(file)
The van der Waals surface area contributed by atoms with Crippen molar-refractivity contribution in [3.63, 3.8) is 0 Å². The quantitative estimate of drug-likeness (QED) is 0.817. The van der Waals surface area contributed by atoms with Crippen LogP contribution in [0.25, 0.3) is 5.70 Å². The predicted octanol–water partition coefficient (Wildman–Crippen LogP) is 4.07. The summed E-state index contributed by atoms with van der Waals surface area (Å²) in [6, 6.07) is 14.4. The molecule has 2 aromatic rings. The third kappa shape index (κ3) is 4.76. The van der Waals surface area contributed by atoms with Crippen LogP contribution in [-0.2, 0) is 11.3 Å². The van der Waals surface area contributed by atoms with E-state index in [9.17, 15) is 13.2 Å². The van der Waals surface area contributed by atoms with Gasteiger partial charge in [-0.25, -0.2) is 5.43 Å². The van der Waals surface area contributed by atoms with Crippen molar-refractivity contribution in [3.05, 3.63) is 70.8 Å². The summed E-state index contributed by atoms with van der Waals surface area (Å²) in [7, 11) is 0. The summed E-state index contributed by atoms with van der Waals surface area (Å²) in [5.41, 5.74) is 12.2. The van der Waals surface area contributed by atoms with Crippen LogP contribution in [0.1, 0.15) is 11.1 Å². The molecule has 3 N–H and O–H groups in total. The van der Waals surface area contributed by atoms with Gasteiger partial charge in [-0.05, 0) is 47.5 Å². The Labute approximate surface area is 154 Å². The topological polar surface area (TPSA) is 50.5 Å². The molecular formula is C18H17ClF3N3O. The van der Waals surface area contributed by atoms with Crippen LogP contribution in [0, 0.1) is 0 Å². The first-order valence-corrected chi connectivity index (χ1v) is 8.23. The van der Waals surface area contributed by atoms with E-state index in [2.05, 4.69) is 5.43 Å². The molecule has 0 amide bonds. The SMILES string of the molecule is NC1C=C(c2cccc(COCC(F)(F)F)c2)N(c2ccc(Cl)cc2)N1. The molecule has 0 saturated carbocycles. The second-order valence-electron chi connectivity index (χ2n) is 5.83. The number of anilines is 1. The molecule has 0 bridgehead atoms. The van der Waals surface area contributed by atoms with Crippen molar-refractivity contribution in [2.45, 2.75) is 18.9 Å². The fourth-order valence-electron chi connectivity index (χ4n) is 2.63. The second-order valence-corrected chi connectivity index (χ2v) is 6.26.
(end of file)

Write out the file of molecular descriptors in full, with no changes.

The van der Waals surface area contributed by atoms with Crippen molar-refractivity contribution in [3.63, 3.8) is 0 Å². The quantitative estimate of drug-likeness (QED) is 0.817. The van der Waals surface area contributed by atoms with Crippen LogP contribution in [0.25, 0.3) is 5.70 Å². The predicted octanol–water partition coefficient (Wildman–Crippen LogP) is 4.07. The summed E-state index contributed by atoms with van der Waals surface area (Å²) in [6, 6.07) is 14.4. The molecule has 2 aromatic rings. The third kappa shape index (κ3) is 4.76. The van der Waals surface area contributed by atoms with Crippen LogP contribution in [-0.2, 0) is 11.3 Å². The van der Waals surface area contributed by atoms with E-state index in [9.17, 15) is 13.2 Å². The van der Waals surface area contributed by atoms with Gasteiger partial charge in [-0.25, -0.2) is 5.43 Å². The van der Waals surface area contributed by atoms with Crippen molar-refractivity contribution in [3.05, 3.63) is 70.8 Å². The summed E-state index contributed by atoms with van der Waals surface area (Å²) in [7, 11) is 0. The summed E-state index contributed by atoms with van der Waals surface area (Å²) in [5.41, 5.74) is 12.2. The van der Waals surface area contributed by atoms with Crippen LogP contribution in [0.1, 0.15) is 11.1 Å². The molecule has 3 N–H and O–H groups in total. The van der Waals surface area contributed by atoms with Gasteiger partial charge in [-0.05, 0) is 47.5 Å². The Labute approximate surface area is 154 Å². The topological polar surface area (TPSA) is 50.5 Å². The molecular formula is C18H17ClF3N3O. The van der Waals surface area contributed by atoms with Crippen LogP contribution in [0, 0.1) is 0 Å². The first-order valence-corrected chi connectivity index (χ1v) is 8.23. The van der Waals surface area contributed by atoms with E-state index in [2.05, 4.69) is 5.43 Å². The molecule has 0 amide bonds. The SMILES string of the molecule is NC1C=C(c2cccc(COCC(F)(F)F)c2)N(c2ccc(Cl)cc2)N1. The molecule has 0 saturated carbocycles. The second-order valence-electron chi connectivity index (χ2n) is 5.83. The number of anilines is 1. The molecule has 0 bridgehead atoms. The van der Waals surface area contributed by atoms with Crippen molar-refractivity contribution in [2.45, 2.75) is 18.9 Å². The fourth-order valence-electron chi connectivity index (χ4n) is 2.63. The second-order valence-corrected chi connectivity index (χ2v) is 6.26.